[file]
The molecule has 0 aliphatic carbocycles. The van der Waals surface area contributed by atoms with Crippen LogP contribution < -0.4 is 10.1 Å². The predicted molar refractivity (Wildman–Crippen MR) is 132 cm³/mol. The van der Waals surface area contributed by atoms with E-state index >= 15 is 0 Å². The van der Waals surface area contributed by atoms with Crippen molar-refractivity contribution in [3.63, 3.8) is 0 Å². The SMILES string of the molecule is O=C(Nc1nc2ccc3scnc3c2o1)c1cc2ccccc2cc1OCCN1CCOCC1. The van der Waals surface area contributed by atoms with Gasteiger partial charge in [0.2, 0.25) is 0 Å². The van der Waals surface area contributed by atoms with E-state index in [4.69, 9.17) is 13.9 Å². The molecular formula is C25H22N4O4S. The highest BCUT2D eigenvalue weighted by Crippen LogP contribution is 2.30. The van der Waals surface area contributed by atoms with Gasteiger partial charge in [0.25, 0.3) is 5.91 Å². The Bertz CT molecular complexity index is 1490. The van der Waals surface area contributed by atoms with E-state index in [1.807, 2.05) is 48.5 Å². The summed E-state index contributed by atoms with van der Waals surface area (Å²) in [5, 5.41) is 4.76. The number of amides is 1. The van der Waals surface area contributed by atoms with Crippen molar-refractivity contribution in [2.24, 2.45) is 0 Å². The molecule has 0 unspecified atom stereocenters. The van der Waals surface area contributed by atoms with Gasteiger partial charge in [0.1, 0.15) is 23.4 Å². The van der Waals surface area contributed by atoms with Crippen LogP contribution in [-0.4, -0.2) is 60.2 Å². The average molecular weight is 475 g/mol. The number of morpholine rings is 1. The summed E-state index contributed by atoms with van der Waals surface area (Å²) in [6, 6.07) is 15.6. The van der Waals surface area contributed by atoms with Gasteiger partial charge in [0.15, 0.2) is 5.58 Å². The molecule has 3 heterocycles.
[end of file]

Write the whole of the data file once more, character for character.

The molecule has 0 aliphatic carbocycles. The van der Waals surface area contributed by atoms with Crippen LogP contribution < -0.4 is 10.1 Å². The predicted molar refractivity (Wildman–Crippen MR) is 132 cm³/mol. The van der Waals surface area contributed by atoms with E-state index >= 15 is 0 Å². The van der Waals surface area contributed by atoms with Crippen molar-refractivity contribution in [3.63, 3.8) is 0 Å². The SMILES string of the molecule is O=C(Nc1nc2ccc3scnc3c2o1)c1cc2ccccc2cc1OCCN1CCOCC1. The van der Waals surface area contributed by atoms with Gasteiger partial charge in [0.2, 0.25) is 0 Å². The van der Waals surface area contributed by atoms with E-state index in [4.69, 9.17) is 13.9 Å². The molecular formula is C25H22N4O4S. The highest BCUT2D eigenvalue weighted by Crippen LogP contribution is 2.30. The van der Waals surface area contributed by atoms with Gasteiger partial charge in [0.25, 0.3) is 5.91 Å². The Bertz CT molecular complexity index is 1490. The van der Waals surface area contributed by atoms with E-state index in [1.807, 2.05) is 48.5 Å². The summed E-state index contributed by atoms with van der Waals surface area (Å²) in [5, 5.41) is 4.76. The number of amides is 1. The van der Waals surface area contributed by atoms with Crippen molar-refractivity contribution in [2.24, 2.45) is 0 Å². The molecule has 0 unspecified atom stereocenters. The van der Waals surface area contributed by atoms with Gasteiger partial charge in [0.1, 0.15) is 23.4 Å². The van der Waals surface area contributed by atoms with Crippen LogP contribution in [-0.4, -0.2) is 60.2 Å². The average molecular weight is 475 g/mol. The number of morpholine rings is 1. The summed E-state index contributed by atoms with van der Waals surface area (Å²) in [6, 6.07) is 15.6. The van der Waals surface area contributed by atoms with Gasteiger partial charge in [0.15, 0.2) is 5.58 Å². The molecule has 3 heterocycles.